WASHINGTON — President Donald Trump this week vetoed a resolution seeking an end to U.S. participation in the Saudi-led war in Yemen that was championed by Senator Chris Murphy.
In his veto message to Congress, Trump said called the resolution “an unnecessary, dangerous attempt to weaken my constitutional authorities, endangering the lives of American citizens and brave service members, both today and in the future.”
Murphy issued a statement opposing the veto: “This is a huge mistake. The civil war in Yemen is a humanitarian crisis, and we have no business still being a part of it.”
A member of the Senate Foreign Relations Committee, Murphy introduced the resolution with Senators Bernie Sanders of Vermont and Mike Lee of Utah calling for an end to U.S. military involvement in the Saudi-led civil war in Yemen, which the United Nations says has created a humanitarian crisis in the Arabian Peninsula. It was the first time in history that Congress has turned to the War Powers Resolution on such a matter.
Murphy plans to continue pressing for an end to the conflict that began in 2015.
“I’ve been calling on the United States to get out of the civil war in Yemen for the last four years, and this veto won’t stop me. I’ll keep working with my colleagues on both sides of the aisle on next steps, including increased sanctions and arms sales restrictions, to limit our involvement in the Saudi coalition and put pressure on the peace process,” he said.
Overriding the veto would take a two-thirds majority in both the House and Senate, a tall order given significant Republican opposition to the resolution in the House and Senate. In March, the Senate voted 56-41 to end U.S. participation in the war. The House followed in April, voting 247-175 in favor. Those voting against the resolution in both chambers were Republicans.
Murphy has spoken out against the civil war since the conflict began in 2015 saying it has had devastating humanitarian consequences — including the starvation deaths of an estimated 85,000 children — and created a security vacuum that has empowered terrorist groups, like ISIS and al Qaeda, to grow stronger in the region.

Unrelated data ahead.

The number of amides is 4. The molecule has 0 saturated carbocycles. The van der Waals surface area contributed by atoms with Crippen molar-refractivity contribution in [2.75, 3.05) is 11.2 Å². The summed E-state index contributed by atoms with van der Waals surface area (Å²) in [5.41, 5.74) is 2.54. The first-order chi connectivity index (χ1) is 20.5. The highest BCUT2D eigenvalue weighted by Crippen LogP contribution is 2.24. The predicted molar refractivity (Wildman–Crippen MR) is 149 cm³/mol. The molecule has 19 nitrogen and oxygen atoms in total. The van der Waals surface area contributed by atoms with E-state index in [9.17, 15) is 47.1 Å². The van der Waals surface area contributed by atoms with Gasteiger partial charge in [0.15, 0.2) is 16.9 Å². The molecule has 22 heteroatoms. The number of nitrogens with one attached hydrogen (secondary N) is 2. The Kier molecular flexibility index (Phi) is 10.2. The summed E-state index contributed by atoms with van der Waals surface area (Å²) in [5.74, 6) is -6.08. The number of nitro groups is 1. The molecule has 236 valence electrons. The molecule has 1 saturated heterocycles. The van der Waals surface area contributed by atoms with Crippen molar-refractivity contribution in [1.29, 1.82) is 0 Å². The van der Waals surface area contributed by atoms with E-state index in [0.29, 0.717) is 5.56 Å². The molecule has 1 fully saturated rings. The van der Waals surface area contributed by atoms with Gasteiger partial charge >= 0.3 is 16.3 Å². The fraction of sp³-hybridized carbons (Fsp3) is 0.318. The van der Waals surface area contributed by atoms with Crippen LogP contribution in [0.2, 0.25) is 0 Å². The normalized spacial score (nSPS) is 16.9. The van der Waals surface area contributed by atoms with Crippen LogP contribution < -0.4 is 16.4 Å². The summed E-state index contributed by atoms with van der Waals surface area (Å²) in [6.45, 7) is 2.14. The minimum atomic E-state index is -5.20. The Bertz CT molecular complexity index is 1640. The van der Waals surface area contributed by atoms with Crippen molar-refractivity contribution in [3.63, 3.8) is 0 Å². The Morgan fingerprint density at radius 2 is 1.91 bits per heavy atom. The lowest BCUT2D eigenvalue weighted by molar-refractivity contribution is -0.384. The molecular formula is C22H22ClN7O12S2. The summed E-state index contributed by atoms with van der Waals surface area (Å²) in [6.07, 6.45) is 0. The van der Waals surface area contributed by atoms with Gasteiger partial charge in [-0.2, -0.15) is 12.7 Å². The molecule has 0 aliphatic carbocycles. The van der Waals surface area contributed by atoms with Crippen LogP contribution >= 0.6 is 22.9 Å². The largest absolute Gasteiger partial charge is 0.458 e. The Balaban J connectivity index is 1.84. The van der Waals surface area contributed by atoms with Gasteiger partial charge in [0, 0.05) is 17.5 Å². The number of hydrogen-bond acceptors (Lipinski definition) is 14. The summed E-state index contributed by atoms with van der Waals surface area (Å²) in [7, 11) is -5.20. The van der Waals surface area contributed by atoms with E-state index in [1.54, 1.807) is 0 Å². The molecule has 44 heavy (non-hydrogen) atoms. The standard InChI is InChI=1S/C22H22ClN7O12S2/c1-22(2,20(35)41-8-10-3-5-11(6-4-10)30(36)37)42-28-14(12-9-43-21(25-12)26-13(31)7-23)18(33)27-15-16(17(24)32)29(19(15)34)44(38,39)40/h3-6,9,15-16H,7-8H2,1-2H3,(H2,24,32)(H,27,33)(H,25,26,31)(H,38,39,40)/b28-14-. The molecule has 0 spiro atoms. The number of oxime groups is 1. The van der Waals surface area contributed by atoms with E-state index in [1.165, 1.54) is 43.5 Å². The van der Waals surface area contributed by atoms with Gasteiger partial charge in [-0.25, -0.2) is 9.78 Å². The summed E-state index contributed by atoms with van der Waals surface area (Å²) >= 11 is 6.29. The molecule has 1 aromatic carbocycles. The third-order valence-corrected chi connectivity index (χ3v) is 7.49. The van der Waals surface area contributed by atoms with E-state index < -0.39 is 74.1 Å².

Trump argued against the resolution saying the limited support the United States has provided to the Saudi-led coalition has not put U.S. military personnel into hostilities.
“Apart from counterterrorism operations against al-Qa’ida in the Arabian Peninsula and ISIS, the United States is not engaged in hostilities in or affecting Yemen,” Trump said. “Since 2015, the United States has provided limited support to member countries of the Saudi-led coalition, including intelligence sharing, logistics support, and, until recently, in-flight refueling of non-United States aircraft.”
Trump said the support is being given to protect the safety of the more than 80,000 Americans who reside in certain coalition countries that have been subject to Houthi attacks from Yemen.
“Houthis, supported by Iran, have used missiles, armed drones, and explosive boats to attack civilian and military targets in those coalition countries, including areas frequented by American citizens, such as the airport in Riyadh, Saudi Arabia. In addition, the conflict in Yemen represents a ‘cheap’ and inexpensive way for Iran to cause trouble for the United States and for our ally, Saudi Arabia,” Trump wrote.
Trump blamed the Senate, in part, for the continued conflict saying his ability to bring about a negotiated settlement to end the conflict has been hindered because key diplomatic personnel are not in place.
“Unfortunately, inaction by the Senate has left vacant key diplomatic positions, impeding our ability to engage regional partners in support of the United Nations-led peace process. To help end the conflict, promote humanitarian and commercial access, prevent civilian casualties, enhance efforts to recover American hostages in Yemen, and defeat terrorists that seek to harm the United States, the Senate must act to confirm my nominees for many critical foreign policy positions,” he said.
Senator Richard Blumenthal, who is a co-sponsor of the resolution, also issued a statement opposing the veto.
“President Trump’s veto is a show of tacit support for U.S. involvement in a devastating humanitarian disaster. Vetoing a bipartisan, bicameral resolution condemning the United States’ complicity in a humanitarian crisis puts President Trump squarely on the wrong side of history. The United States should end its involvement in the Saudi-led war in Yemen that has resulted in widespread misery, famine, disease, and death. U.S. support for this war betrays our values — and our national interests,” he said.